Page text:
Insect Smart Homes Could Help Save One Critical Creature From Climate Peril

The robotic hive could also offer new insights into the buzzing insects.

Written by Joanna Thompson
bees inside beehive while making honey detail
Marilena Ghezzo / 500px/500Px Plus/Getty Images

Smart homes decked out with motion sensors, automated lights, and precision thermostats are often considered must-haves in futuristic dwellings. But could they pave the way forward for beehives, too?

In a new paper published in Science Robotics, researchers showed off a new design for a robotic beehive that can monitor a colony’s behavior and even resuscitate honeybees endangered by extreme cold. While the system probably wouldn’t work for wild bee populations, it could help beekeepers who raise insects for agricultural purposes.

What’s more, it could even play a role in shifting the way we consider technology in relation to nature. Humans have often viewed nature as “something challenging and that must be controlled and exploited, forgetting that they are part of ecosystems,” Donato Romano, a bioroboticist at the Sant’Anna School of Advanced Studies in Italy who wasn’t involved in the new study, tells Inverse.

Scientists created a robotic beehive to save the insects from a frosty demise.

MOBOTS / EPFL / Hiveopolis

Bee perils

Today, a mysterious condition known as colony collapse disorder threatens honeybees worldwide. When CCD — as it’s known in the beekeeping world — strikes, a colony’s worker bees suddenly die, leaving the queen and young bees defenseless. Researchers first noticed this alarming outcome in the winter of 2006, when some beekeepers reported up to 90 percent of their hives suddenly dying.

Dead bees spell bad news for the global food supply: Honeybees serve as essential pollinators for about a third of the United States’ agricultural crops, including apples, almonds, pumpkins, squash, broccoli, and melons. “This is a serious problem,” Rafael Barmak, a roboticist at the Swiss Federal Institute of Technology Lausanne in Switzerland and the first author of the study, tells Inverse.

While it’s hard to pinpoint the exact causes behind colony collapse, scientists suspect that a combination of climate change, pesticides, and invasive varroa mites leave bee colonies in a weakened state. All this chaos makes it difficult for them to deal with harsh winter weather; they may slip into a “chill coma” and die.

While beekeepers have been able to mitigate some colony collapse since CCD was first discovered with tactics like spacing out hives and reducing pesticide use, many still lose up to 20 percent of their insects each winter.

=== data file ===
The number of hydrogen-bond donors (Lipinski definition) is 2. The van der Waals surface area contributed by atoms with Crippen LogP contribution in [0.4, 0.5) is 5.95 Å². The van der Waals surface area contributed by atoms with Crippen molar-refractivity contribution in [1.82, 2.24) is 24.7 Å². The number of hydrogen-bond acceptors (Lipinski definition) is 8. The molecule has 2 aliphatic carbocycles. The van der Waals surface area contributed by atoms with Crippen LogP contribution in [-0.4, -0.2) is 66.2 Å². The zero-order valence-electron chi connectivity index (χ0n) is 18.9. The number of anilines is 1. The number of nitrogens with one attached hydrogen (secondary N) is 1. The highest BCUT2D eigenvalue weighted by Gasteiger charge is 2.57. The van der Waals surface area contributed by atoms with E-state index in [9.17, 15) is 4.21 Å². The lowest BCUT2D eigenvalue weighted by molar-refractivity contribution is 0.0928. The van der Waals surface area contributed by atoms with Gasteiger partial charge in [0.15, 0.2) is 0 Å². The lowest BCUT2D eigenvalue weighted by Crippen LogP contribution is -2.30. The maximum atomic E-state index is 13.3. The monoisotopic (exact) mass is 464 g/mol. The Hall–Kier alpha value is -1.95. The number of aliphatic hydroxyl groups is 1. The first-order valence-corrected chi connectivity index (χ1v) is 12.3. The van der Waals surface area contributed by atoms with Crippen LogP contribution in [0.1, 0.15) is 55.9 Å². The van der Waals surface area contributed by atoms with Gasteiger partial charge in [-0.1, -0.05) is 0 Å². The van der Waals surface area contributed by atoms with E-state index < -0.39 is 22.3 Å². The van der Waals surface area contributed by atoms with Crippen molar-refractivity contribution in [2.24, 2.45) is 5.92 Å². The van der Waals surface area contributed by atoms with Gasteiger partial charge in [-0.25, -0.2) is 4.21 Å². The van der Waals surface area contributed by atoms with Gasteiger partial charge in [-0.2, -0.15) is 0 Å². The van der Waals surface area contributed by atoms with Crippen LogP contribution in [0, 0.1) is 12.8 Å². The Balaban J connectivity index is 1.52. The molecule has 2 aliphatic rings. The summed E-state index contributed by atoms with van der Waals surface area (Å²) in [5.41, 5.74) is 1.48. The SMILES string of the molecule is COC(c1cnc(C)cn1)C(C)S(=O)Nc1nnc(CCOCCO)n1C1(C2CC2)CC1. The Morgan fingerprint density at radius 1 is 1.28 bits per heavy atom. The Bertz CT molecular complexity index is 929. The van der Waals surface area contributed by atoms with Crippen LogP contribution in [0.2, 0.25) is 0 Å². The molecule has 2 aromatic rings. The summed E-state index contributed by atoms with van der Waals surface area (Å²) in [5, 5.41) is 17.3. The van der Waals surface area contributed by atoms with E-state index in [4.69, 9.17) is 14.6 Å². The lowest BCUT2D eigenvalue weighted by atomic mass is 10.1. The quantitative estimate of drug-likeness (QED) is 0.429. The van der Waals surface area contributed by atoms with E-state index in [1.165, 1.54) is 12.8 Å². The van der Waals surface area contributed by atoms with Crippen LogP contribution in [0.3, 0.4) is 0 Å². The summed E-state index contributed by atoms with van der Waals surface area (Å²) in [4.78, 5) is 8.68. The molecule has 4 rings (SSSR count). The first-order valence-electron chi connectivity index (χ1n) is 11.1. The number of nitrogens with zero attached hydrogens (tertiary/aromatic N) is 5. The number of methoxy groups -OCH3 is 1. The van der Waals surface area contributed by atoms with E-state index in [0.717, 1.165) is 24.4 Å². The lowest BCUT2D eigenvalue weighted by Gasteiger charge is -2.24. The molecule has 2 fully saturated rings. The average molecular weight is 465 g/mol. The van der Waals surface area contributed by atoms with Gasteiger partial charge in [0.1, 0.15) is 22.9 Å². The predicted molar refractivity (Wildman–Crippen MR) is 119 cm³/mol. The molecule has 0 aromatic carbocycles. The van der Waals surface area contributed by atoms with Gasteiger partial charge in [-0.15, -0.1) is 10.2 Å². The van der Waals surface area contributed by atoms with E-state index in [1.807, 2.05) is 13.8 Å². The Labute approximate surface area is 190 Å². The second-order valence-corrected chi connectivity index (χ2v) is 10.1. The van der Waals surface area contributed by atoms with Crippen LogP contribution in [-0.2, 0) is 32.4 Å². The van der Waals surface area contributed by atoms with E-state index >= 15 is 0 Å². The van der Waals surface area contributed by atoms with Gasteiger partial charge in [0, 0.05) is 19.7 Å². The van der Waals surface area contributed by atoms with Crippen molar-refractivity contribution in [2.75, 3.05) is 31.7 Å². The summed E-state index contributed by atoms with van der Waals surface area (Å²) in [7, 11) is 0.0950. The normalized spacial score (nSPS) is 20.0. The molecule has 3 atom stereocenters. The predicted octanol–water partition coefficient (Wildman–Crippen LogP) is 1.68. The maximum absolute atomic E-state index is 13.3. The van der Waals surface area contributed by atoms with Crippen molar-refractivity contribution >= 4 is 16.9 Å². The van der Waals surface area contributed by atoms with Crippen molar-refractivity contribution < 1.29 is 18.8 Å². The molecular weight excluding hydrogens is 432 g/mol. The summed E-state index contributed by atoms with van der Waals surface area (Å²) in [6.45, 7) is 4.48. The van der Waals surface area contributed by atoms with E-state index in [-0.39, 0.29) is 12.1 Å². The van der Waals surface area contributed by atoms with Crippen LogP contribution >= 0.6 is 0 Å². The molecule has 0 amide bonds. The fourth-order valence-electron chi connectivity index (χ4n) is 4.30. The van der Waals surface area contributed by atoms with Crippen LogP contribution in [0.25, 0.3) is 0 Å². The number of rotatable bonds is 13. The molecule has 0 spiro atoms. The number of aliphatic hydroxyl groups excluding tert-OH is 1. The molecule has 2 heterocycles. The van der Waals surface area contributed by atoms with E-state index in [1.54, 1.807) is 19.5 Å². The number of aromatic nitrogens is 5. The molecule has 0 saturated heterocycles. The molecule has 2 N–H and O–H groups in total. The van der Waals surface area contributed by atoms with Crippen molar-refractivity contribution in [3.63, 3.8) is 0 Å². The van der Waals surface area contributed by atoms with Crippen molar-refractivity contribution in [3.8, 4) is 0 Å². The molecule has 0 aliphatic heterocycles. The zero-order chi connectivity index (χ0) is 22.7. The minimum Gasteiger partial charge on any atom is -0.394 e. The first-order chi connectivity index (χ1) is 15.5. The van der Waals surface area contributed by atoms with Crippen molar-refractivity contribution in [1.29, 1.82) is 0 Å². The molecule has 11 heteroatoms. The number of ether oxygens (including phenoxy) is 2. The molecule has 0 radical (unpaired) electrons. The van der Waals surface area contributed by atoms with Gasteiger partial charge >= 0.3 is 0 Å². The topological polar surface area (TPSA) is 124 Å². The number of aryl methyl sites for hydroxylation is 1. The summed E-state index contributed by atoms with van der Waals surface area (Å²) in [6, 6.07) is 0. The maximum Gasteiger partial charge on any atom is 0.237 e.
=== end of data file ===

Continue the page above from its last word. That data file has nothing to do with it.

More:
Robots to the rescue

The new beehive design could help researchers better understand the private lives of these insects.

Barbara Rich/Moment/Getty Images

Now, the new robotic hive could help revive a colony on the brink of collapse. It’s imbued with thermal sensors, heating implements, and a programmable control panel. But before researchers could test these features, they had to convince the bees to pack up and move in.

When designing any robot that integrates with an animal population, it’s tricky convincing the creatures to accept it. And different animals respond to different cues. “Depending on the species that you’re going to study, you need to be careful how you design your systems,” Barmak says, which is why his lab collaborates closely with biologists when crafting their robots.

For example, schooling fish tend to rely heavily on vision. Scientists who want to study them with robots must ensure their robo-fish look as close as possible to the real thing. As for bees, visuals are much less important — the hive is usually quite dark inside, so they don’t rely on sight to feel at home.

Instead, they look for cues like texture and smell, Barmak explains. If the robotic hive were made of a harsh material like metal, they wouldn’t go near it. Similarly, if it had wires and cables running through its chambers, the bees would try to chomp through them with their mandibles.

To make the robotic hive nice and welcoming, Barmak and his team constructed it from plexiglass and laminated wood, sandwiching circuit boards between these materials. Then, they coated the whole structure with beeswax. Sure enough, the insects took to the hive.

The scientists monitored the roughly 4,000 bees through the winter season spanning late 2020 and early 2021. When a cold snap rendered the colony comatose, they were able to activate the heating implements and bring the bees back from the brink of a chilly demise.

In addition to reviving freezing bees, the researchers say the robotic hive can provide valuable insight into the hidden lives of these insects. It’s often tricky to study how bees interact inside the hive without seriously disrupting them, but a hive embedded with circuits and sensors could remove the invasive aspects of bee research — offering scientists a rare peak into their private dynamics.

“It’s a complex system with so many tiny parts operating together,” Barmak says. “What’s interesting here is to try to understand how they collaborate.”

While it probably isn’t practical to build bio-hybrid hives for wild bees (it would be tough to get a power source for them), this type of robotic home could be implemented in controlled beekeeping settings. For Romano, it’s indicative of an exciting new world of possibilities.

“This research field represents a paradigm shift in environmental monitoring and management, precision agriculture, and wildlife preservation,” he says.

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